ReactJS - Components


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In this tutorial we will show you how to combine components to make the app easier to maintain. This approach will allow you to update and change your components without affecting the rest of the page.

Stateless Example

Our first component in example below is App. This component is owner of Header and Content. We are creating Header and Content separately and just adding it inside JSX tree in our App component. Only App component needs to be exported.

App.jsx

import React from 'react';

class App extends React.Component {
   render() {
      return (
         <div>
            <Header/>
            <Content/>
         </div>
      );
   }
}

class Header extends React.Component {
   render() {
      return (
         <div>
            <h1>Header</h1>
         </div>
      );
   }
}

class Content extends React.Component {
   render() {
      return (
         <div>
            <h2>Content</h2>
            <p>The content text!!!</p>
         </div>
      );
   }
}

export default App;

To be able to render this on page, we need to import it in main.js file and call reactDOM.render(). We already did it when we were setting environment.

main.js

import React from 'react';
import ReactDOM from 'react-dom';
import App from './App.jsx';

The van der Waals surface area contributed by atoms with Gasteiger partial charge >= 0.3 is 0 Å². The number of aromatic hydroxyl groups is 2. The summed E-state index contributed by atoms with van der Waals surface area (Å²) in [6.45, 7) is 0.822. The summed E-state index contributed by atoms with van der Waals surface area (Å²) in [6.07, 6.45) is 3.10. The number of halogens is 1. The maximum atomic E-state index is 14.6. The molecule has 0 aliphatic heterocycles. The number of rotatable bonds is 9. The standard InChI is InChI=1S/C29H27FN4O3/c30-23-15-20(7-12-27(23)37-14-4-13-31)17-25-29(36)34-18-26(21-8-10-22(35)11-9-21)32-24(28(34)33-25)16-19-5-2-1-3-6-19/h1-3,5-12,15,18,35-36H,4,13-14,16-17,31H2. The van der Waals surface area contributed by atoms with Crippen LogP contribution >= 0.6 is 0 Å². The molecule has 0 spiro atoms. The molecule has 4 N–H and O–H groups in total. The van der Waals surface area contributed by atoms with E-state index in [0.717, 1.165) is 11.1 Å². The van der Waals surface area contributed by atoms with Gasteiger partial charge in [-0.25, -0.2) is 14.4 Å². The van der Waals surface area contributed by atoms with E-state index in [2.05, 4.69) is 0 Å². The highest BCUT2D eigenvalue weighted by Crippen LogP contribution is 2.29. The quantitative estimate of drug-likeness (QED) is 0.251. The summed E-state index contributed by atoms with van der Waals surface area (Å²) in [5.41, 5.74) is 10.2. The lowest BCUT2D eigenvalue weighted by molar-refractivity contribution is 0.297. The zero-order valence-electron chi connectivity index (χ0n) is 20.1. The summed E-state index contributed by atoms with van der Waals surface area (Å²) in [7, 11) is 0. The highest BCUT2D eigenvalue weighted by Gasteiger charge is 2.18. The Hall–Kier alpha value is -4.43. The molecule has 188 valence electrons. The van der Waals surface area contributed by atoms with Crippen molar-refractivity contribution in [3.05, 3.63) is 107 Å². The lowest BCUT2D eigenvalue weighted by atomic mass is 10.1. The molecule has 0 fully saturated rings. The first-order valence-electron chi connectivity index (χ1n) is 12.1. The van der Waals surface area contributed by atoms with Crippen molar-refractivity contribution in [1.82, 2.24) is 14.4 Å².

ReactDOM.render(<App />, document.getElementById('app'));

Above code will generate following result:

React Component Stateless

Stateful Example

In this example we will set the state for owner component (App). The Header component is just added like in the last example since it doesn't need any state. Instead of content tag, we are creating table and tbody elements where we will dynamically insert TableRow for every object from the data array. You can see that we are using EcmaScript 2015 arrow syntax () which looks much cleaner then the old JavaScript syntax. This will help us create our elements with fewer lines of code. It is especially useful when you need to create list with a lot of items.

App.jsx

import React from 'react';

class App extends React.Component {
   constructor() {
      super();
		
      this.state = {
         data: 
         [
            {
               "id":1,
               "name":"Foo",
               "age":"20"
            },
				
            {
               "id":2,
               "name":"Bar",
               "age":"30"
            },
				
            {
               "id":3,
               "name":"Baz",
               "age":"40"
            }
         ]
      }
   }
	
   render() {
      return (
         <div>
            <Header/>
            <table>
               <tbody>
                  {this.state.data.map((person, i) => <TableRow key = {i} data = {person} />)}
               </tbody>
            </table>
         </div>
      );
   }
}

class Header extends React.Component {
   render() {
      return (
         <div>
            <h1>Header</h1>
         </div>
      );
   }
}

class TableRow extends React.Component {
   render() {
      return (
         <tr>
            <td>{this.props.data.id}</td>
            <td>{this.props.data.name}</td>
            <td>{this.props.data.age}</td>
         </tr>
      );
   }
}

export default App;

main.js

import React from 'react';
import ReactDOM from 'react-dom';
import App from './App.jsx';

ReactDOM.render(<App/>, document.getElementById('app'));

NOTE

Notice that we are using key = {i} inside map() function. This will help React to update only necessary elements instead of re-rendering entire list when something change. It is huge performance boost for larger number of dynamically created elements.

React Component Statefull

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